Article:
Background: Norepinephrine is an effective vasopressor during spinal anaesthesia for Caesarean delivery. However, before it can be fully recommended, possible adverse effects on neonatal outcome should be excluded. We aimed to test the hypothesis that umbilical arterial cord pH is at least as good (non-inferior) when norepinephrine is used compared with phenylephrine for treatment of hypotension. Methods: We enrolled 668 subjects having elective and non-elective Caesarean delivery under spinal or combined spinal–epidural anaesthesia in this randomised, double-blind, two-arm parallel, non-inferiority clinical trial. Arterial blood pressure was maintained using norepinephrine 6 μg ml−1 or phenylephrine 100 μg ml−1 according to the practice of the anaesthetist, either prophylactically or therapeutically, as an infusion or bolus. The primary outcome was umbilical arterial pH with a chosen non-inferiority margin of 0.01 units. Results: Of 664 subjects (531 elective and 133 non-elective) who completed the study, umbilical arterial cord blood was analysed for 351 samples from 332 subjects in the norepinephrine group and 343 samples from 332 subjects in the phenylephrine group. Umbilical arterial pH was non-inferior in the norepinephrine group (mean, 7.289; 95% confidence interval [CI], 7.284–7.294) compared with the phenylephrine group (mean, 7.287; 95% CI, 7.281–7.292) (mean difference between groups, 0.002; 95% CI, –0.005 to 0.009; P=0.017). Subgroup analysis confirmed the non-inferiority of norepinephrine for elective cases but was inconclusive for non-elective cases. Conclusions: Norepinephrine was non-inferior to phenylephrine for neonatal outcome assessed by umbilical arterial pH. These results provide high-quality evidence supporting the fetal safety of norepinephrine in obstetric anaesthesia. Clinical trial registration: ChiCTR-IPR-15006235.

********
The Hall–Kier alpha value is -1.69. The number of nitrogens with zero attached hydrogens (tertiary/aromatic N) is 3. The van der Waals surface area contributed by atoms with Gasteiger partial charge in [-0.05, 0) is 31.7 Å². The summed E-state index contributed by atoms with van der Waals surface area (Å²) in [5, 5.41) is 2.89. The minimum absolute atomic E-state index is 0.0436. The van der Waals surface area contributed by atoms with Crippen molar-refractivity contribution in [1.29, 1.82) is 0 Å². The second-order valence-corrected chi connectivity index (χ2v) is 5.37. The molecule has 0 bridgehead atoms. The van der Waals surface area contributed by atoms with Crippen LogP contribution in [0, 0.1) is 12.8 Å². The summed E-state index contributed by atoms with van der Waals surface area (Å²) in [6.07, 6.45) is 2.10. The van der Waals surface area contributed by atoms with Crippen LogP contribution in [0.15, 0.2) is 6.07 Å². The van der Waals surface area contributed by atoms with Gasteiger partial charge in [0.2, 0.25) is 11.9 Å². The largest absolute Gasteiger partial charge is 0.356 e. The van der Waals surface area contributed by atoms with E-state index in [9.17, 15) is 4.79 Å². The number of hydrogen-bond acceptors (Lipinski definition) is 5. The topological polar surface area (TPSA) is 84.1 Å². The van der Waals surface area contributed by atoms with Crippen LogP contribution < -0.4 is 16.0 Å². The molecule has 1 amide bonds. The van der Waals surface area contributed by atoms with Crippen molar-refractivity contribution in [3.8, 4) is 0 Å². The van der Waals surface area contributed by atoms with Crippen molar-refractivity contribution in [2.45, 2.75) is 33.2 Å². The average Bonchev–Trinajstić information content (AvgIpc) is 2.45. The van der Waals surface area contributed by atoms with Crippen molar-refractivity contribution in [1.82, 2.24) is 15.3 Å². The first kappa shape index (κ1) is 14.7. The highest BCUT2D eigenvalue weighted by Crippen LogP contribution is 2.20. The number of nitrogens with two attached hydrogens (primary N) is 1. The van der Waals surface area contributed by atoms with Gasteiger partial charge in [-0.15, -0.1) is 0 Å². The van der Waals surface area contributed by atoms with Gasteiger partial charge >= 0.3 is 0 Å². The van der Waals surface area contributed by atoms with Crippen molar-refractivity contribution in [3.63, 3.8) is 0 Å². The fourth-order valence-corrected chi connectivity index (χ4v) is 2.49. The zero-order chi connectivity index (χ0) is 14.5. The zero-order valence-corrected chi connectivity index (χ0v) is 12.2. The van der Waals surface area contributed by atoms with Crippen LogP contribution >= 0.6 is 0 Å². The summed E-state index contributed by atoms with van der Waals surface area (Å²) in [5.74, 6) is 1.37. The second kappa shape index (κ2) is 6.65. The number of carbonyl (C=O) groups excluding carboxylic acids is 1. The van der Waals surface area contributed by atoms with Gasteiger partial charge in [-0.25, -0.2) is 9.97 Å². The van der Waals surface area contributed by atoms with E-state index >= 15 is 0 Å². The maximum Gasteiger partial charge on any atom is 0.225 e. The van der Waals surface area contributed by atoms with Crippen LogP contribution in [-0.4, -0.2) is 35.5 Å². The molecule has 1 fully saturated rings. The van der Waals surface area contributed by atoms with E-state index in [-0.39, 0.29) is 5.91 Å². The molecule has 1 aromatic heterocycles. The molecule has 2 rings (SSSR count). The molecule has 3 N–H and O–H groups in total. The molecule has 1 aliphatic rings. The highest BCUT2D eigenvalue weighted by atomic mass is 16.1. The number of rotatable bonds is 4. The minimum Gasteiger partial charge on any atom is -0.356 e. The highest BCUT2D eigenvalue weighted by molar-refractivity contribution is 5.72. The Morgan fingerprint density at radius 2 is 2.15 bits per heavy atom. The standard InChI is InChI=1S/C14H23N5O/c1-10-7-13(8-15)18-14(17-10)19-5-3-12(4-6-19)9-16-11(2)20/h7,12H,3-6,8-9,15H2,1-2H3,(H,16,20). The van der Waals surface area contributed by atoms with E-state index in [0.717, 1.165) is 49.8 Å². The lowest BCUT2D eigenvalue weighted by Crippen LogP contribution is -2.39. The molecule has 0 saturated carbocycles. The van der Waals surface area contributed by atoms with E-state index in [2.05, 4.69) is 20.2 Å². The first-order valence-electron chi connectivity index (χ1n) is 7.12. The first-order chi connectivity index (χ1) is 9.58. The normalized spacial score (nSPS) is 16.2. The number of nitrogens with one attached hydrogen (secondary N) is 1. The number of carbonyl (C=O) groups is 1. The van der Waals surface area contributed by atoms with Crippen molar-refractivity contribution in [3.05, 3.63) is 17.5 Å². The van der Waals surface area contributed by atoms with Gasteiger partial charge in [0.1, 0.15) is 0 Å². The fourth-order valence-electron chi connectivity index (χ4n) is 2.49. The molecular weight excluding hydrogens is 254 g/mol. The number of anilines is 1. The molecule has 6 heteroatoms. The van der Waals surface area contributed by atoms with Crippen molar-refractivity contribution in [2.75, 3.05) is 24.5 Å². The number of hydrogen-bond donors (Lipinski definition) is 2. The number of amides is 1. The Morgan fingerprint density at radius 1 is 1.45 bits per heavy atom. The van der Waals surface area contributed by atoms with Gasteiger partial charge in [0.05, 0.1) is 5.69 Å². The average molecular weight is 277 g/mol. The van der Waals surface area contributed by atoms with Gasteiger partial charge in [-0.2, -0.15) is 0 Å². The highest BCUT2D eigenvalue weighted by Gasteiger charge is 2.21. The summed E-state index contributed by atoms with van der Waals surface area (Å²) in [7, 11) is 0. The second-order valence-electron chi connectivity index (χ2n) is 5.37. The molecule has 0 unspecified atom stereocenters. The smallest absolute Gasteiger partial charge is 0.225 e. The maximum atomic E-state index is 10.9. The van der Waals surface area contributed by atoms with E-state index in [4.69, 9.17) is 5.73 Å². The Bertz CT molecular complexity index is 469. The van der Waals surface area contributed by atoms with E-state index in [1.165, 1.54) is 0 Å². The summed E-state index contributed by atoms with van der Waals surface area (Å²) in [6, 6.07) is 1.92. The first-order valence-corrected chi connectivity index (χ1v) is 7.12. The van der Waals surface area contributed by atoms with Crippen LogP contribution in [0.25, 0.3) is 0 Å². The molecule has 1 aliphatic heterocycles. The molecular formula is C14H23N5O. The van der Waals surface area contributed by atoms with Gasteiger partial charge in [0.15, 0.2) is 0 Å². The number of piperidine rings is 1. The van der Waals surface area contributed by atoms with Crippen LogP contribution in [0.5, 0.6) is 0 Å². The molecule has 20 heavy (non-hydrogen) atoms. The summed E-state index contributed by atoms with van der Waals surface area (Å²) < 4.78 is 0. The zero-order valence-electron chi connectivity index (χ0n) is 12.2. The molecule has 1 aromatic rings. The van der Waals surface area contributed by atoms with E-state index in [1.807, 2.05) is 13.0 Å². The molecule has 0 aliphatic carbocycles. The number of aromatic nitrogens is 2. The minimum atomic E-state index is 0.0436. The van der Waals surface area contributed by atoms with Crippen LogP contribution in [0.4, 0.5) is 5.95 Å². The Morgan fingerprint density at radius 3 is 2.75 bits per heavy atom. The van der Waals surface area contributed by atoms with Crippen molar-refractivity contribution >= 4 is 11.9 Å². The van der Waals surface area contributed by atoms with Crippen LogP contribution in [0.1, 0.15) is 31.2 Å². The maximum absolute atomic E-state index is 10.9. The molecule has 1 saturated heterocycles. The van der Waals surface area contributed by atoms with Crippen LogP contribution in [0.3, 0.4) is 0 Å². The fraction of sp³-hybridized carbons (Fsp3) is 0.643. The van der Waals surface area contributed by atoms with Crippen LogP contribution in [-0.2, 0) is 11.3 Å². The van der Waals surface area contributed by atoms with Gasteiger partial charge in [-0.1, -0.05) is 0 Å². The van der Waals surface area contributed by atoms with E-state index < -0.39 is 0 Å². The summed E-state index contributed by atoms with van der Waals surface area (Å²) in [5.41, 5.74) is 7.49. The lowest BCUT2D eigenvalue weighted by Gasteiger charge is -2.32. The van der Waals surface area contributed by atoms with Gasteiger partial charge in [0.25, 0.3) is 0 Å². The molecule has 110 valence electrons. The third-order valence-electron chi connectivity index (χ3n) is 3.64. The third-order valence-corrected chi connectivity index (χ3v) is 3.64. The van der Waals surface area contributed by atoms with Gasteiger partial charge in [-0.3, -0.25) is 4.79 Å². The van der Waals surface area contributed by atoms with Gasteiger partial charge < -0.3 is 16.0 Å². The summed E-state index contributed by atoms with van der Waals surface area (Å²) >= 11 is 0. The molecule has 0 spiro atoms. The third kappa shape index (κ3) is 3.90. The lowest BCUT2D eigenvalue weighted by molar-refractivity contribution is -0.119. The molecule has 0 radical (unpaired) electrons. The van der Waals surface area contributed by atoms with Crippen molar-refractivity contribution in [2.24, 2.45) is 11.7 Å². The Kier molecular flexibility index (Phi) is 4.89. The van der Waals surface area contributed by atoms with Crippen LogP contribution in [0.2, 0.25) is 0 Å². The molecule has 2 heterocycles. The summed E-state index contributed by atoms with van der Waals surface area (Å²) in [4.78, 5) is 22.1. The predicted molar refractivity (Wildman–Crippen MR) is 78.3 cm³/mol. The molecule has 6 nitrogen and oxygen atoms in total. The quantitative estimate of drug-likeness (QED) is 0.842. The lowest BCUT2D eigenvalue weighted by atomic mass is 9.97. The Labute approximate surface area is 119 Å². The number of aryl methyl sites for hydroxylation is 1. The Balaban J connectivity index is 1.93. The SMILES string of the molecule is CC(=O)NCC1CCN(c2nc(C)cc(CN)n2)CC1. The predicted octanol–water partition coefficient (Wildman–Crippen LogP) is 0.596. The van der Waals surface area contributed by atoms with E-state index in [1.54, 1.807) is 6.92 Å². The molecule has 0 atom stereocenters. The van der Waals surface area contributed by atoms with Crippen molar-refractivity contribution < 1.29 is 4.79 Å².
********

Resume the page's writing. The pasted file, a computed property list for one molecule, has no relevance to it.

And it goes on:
- Caesarean delivery
- obstetric anaesthesia
- spinal anaesthesia
ASJC Scopus subject areas
- Anesthesiology and Pain Medicine